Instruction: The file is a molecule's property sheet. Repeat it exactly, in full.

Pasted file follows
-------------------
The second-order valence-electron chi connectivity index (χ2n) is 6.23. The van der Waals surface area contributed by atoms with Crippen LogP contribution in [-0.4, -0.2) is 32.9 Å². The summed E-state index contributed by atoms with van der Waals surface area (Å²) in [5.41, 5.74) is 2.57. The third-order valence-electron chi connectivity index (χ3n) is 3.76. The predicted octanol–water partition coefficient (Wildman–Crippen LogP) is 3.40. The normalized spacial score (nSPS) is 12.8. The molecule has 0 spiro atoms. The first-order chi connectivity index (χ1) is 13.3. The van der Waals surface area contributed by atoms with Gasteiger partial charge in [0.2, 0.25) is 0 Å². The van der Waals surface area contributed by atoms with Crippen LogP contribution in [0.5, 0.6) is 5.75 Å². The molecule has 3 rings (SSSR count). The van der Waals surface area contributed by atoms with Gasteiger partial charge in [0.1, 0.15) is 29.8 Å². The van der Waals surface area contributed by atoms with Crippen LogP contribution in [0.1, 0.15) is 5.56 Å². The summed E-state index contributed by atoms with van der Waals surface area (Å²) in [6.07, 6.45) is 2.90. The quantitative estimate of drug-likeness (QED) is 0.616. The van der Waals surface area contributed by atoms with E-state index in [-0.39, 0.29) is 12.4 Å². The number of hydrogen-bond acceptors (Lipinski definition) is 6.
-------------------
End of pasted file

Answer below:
The second-order valence-electron chi connectivity index (χ2n) is 6.23. The van der Waals surface area contributed by atoms with Crippen LogP contribution in [-0.4, -0.2) is 32.9 Å². The summed E-state index contributed by atoms with van der Waals surface area (Å²) in [5.41, 5.74) is 2.57. The third-order valence-electron chi connectivity index (χ3n) is 3.76. The predicted octanol–water partition coefficient (Wildman–Crippen LogP) is 3.40. The normalized spacial score (nSPS) is 12.8. The molecule has 0 spiro atoms. The first-order chi connectivity index (χ1) is 13.3. The van der Waals surface area contributed by atoms with Gasteiger partial charge in [0.2, 0.25) is 0 Å². The van der Waals surface area contributed by atoms with Crippen LogP contribution in [0.5, 0.6) is 5.75 Å². The molecule has 3 rings (SSSR count). The van der Waals surface area contributed by atoms with Gasteiger partial charge in [0.1, 0.15) is 29.8 Å². The van der Waals surface area contributed by atoms with Crippen LogP contribution in [0.1, 0.15) is 5.56 Å². The summed E-state index contributed by atoms with van der Waals surface area (Å²) in [6.07, 6.45) is 2.90. The quantitative estimate of drug-likeness (QED) is 0.616. The van der Waals surface area contributed by atoms with E-state index in [-0.39, 0.29) is 12.4 Å². The number of hydrogen-bond acceptors (Lipinski definition) is 6.